Would you ever price match with other pen sites? I really like Goulet’s website, selection, shipping etc. But sometimes there is a rather huge price difference that I just cannot justify

  • this is the whole thing with retail, right? Price especially seems so commoditized, but there’s a lot behind our website, selection, shipping etc that has real costs tied to it
  • We try to be very fair and competitive, not even charging full list price on most things (particularly pens), and staying competitive within the US market
  • I think I’m aware of what you’re referring to, which is mainly overseas sellers, gray market retailers and that’s sort of its own issue because they’re sourcing those products from different methods than we are, and in some instances we’d actually lose money on every pen if we matched prices so it’d be insane to match them
  • fundamentally, as a business owner, I have to set the vision for our company and what our core values are, our “why”
  • I want to prove that business can be personal, and carry on fountain pens to the next generation
  • we use these values to determine how we should operate, and what that looks like
  • Think of Simon  Sinek’s Golden Circle
  • “People don’t buy what you do they buy why you do it”- Simon Sinek
  • Walmart, Target, Amazon, all built their companies on a low-cost model, low cost is part of their “why”, so it informs everything else they do
  • we don’t have low cost in our “why”, it’s not at the core of what we do
  • Business being personal requires us to have more humans and less automation, we take time to do personal touches like our slightly ridiculous amount of care, and handwritten thank you notes
  • We take really good care of our team so they’ll stick around, care a lot, learn deeper knowledge of pens and be a tremendous resource to our company, you, and the pen community
  • we spend an insane amount of time on education and engagement, which has a huge financial as well as opportunity cost, because it is part of our “why”
  • lowering cost, that’s a reaction to something others are doing, and it detracts from our ability to live out how we seek to operate
  • we’d rather lose some business due to undercutting than have all the lowest-price business and have to cut out all of the things that make us, us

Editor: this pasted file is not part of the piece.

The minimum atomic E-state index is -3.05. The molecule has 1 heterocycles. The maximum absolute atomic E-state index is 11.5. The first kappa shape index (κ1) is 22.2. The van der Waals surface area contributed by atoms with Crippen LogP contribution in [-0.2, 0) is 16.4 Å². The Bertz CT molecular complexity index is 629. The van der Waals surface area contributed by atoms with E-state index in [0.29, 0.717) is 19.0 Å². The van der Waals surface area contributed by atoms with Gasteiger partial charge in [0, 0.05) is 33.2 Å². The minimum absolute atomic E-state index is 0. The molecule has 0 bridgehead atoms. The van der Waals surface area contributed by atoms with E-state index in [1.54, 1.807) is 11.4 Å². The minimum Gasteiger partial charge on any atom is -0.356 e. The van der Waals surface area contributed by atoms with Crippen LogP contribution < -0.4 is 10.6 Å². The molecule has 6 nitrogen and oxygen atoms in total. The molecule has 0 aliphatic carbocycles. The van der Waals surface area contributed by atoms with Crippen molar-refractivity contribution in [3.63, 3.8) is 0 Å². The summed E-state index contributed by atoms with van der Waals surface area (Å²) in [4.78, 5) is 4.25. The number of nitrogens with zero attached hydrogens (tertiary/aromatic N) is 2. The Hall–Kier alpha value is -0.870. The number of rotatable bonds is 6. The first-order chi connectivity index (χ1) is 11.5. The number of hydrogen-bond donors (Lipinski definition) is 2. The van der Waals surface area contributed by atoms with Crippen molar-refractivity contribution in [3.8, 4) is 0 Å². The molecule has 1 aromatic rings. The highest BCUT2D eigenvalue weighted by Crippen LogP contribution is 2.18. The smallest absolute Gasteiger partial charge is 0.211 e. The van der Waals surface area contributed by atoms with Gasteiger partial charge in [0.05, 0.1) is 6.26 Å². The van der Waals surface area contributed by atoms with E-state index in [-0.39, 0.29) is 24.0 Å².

• the short answer is that price-matching isn’t necessarily bad, but it’s not us and not central to our mission
  • “The problem with the race to the bottom is you just might win.” -Seth Godin

6) Shilo M- Facebook 

Do you ever wonder if Goulet Pens could get so big that it would lose its ‘Gouletness’?

  • oh I don’t wonder, I think about this very intentionally, it naturally will happen that way unless I plan otherwise
  • size is definitely a factor, and could certainly contribute to a company losing their sense of who they are
  • Building upon Simon Sinek’s Golden Circle concept, it’s really like a cone shape instead of just a circle
  • as the founder/CEO, it’s my responsibility to be the voice of the megaphone, which means I have to be very clear, very consistent, but I’m not the loudest voice at all
  • lots of companies lose their sense of who they are when the founder flounders or leaves, and that absolutely could happen here, especially a company so tied to its founders
  • BUT, the fact I recognize this and think about it a lot puts me way ahead of it, though there’s a lot of work to be done
  • the kind of leadership required in order for a company/brand to transcend its founder and carry on is pretty much pinnacle-level leadership, and that’s my goal
  • my one metric that matters as a founder is will my company carry on without me, if yes, I succeed, if no, I fail
  • Speaking more about the interim, growing but me still being here, it’s my goal to ensure that as we grow, we keep our soul
  • The “why” needs to stay consistent, the “how” and the “what” can change and evolve over time and we still keep our “Gouletness”
  • we face challenges with this, like our handwritten thank you notes as an example, that get difficult to scale as we grow
  • We aren’t Goulet Pens because we do handwritten thank you notes, any company could do that and it isn’t unique
  • WHY we do thank you notes, proving business can be personal, is what makes us Goulet
  • The thank you notes reinforce our why, which is what makes it feel like us
  • HOW we do them can change, and has, but that’s okay as long as you still connect with our “why”

QOTW: What’s the worst interview question you’ve ever been asked?

Writing Prompt: Write out 5 things you love about your job (or current situation).

Write On,
Brian Goulet